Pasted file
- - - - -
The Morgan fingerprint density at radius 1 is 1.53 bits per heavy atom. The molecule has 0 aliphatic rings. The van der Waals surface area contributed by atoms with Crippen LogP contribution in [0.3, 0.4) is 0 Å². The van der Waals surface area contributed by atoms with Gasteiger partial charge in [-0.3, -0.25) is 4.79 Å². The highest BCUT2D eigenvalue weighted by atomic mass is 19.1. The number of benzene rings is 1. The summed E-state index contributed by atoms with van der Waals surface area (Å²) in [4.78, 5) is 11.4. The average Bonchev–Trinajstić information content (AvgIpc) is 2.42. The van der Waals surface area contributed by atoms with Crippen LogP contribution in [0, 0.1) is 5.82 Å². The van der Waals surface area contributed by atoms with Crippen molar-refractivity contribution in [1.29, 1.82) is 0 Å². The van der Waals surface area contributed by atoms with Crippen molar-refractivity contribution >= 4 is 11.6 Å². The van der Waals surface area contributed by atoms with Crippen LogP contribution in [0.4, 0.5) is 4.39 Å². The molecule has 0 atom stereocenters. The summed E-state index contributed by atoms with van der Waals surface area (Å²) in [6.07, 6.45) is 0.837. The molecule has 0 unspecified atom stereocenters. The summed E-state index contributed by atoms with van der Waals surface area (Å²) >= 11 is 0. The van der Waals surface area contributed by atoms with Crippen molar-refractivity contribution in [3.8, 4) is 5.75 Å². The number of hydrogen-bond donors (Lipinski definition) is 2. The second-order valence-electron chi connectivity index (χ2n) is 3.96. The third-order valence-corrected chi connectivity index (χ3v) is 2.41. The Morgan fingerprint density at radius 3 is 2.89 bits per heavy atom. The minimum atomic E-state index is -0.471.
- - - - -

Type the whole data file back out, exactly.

The Morgan fingerprint density at radius 1 is 1.53 bits per heavy atom. The molecule has 0 aliphatic rings. The van der Waals surface area contributed by atoms with Crippen LogP contribution in [0.3, 0.4) is 0 Å². The van der Waals surface area contributed by atoms with Gasteiger partial charge in [-0.3, -0.25) is 4.79 Å². The highest BCUT2D eigenvalue weighted by atomic mass is 19.1. The number of benzene rings is 1. The summed E-state index contributed by atoms with van der Waals surface area (Å²) in [4.78, 5) is 11.4. The average Bonchev–Trinajstić information content (AvgIpc) is 2.42. The van der Waals surface area contributed by atoms with Crippen LogP contribution in [0, 0.1) is 5.82 Å². The van der Waals surface area contributed by atoms with Crippen molar-refractivity contribution in [1.29, 1.82) is 0 Å². The van der Waals surface area contributed by atoms with Crippen molar-refractivity contribution >= 4 is 11.6 Å². The van der Waals surface area contributed by atoms with Crippen LogP contribution in [0.4, 0.5) is 4.39 Å². The molecule has 0 atom stereocenters. The summed E-state index contributed by atoms with van der Waals surface area (Å²) in [6.07, 6.45) is 0.837. The molecule has 0 unspecified atom stereocenters. The summed E-state index contributed by atoms with van der Waals surface area (Å²) >= 11 is 0. The van der Waals surface area contributed by atoms with Crippen molar-refractivity contribution in [3.8, 4) is 5.75 Å². The number of hydrogen-bond donors (Lipinski definition) is 2. The second-order valence-electron chi connectivity index (χ2n) is 3.96. The third-order valence-corrected chi connectivity index (χ3v) is 2.41. The Morgan fingerprint density at radius 3 is 2.89 bits per heavy atom. The minimum atomic E-state index is -0.471.